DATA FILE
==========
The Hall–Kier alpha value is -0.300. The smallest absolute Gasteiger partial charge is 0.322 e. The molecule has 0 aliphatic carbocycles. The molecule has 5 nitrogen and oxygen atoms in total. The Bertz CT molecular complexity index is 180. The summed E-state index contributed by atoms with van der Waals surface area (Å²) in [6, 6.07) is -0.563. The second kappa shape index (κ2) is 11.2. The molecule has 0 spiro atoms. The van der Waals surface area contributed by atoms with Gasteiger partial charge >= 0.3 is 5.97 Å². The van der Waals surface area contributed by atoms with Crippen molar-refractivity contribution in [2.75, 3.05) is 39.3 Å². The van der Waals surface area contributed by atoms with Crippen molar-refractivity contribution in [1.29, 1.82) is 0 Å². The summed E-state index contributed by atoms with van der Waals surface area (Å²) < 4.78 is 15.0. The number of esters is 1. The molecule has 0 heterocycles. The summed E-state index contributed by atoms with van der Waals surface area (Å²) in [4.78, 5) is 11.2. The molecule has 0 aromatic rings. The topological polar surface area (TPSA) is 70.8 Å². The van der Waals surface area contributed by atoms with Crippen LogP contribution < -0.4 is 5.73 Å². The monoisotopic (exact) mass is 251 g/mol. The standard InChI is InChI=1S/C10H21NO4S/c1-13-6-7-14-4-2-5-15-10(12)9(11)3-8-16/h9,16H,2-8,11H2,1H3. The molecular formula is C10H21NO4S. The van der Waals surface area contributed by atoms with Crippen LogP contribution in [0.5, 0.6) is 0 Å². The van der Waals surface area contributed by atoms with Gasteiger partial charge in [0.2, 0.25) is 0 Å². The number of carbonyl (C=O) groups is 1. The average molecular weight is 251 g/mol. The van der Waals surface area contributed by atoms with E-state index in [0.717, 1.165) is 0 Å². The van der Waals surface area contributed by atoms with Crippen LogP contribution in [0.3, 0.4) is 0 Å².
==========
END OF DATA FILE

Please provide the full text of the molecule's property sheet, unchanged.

The Hall–Kier alpha value is -0.300. The smallest absolute Gasteiger partial charge is 0.322 e. The molecule has 0 aliphatic carbocycles. The molecule has 5 nitrogen and oxygen atoms in total. The Bertz CT molecular complexity index is 180. The summed E-state index contributed by atoms with van der Waals surface area (Å²) in [6, 6.07) is -0.563. The second kappa shape index (κ2) is 11.2. The molecule has 0 spiro atoms. The van der Waals surface area contributed by atoms with Gasteiger partial charge >= 0.3 is 5.97 Å². The van der Waals surface area contributed by atoms with Crippen molar-refractivity contribution in [2.75, 3.05) is 39.3 Å². The van der Waals surface area contributed by atoms with Crippen molar-refractivity contribution in [1.29, 1.82) is 0 Å². The summed E-state index contributed by atoms with van der Waals surface area (Å²) < 4.78 is 15.0. The number of esters is 1. The molecule has 0 heterocycles. The summed E-state index contributed by atoms with van der Waals surface area (Å²) in [4.78, 5) is 11.2. The molecule has 0 aromatic rings. The topological polar surface area (TPSA) is 70.8 Å². The van der Waals surface area contributed by atoms with Crippen LogP contribution < -0.4 is 5.73 Å². The monoisotopic (exact) mass is 251 g/mol. The standard InChI is InChI=1S/C10H21NO4S/c1-13-6-7-14-4-2-5-15-10(12)9(11)3-8-16/h9,16H,2-8,11H2,1H3. The molecular formula is C10H21NO4S. The van der Waals surface area contributed by atoms with Crippen LogP contribution in [0.5, 0.6) is 0 Å². The van der Waals surface area contributed by atoms with Gasteiger partial charge in [0.2, 0.25) is 0 Å². The number of carbonyl (C=O) groups is 1. The average molecular weight is 251 g/mol. The van der Waals surface area contributed by atoms with E-state index in [0.717, 1.165) is 0 Å². The van der Waals surface area contributed by atoms with Crippen LogP contribution in [0.3, 0.4) is 0 Å².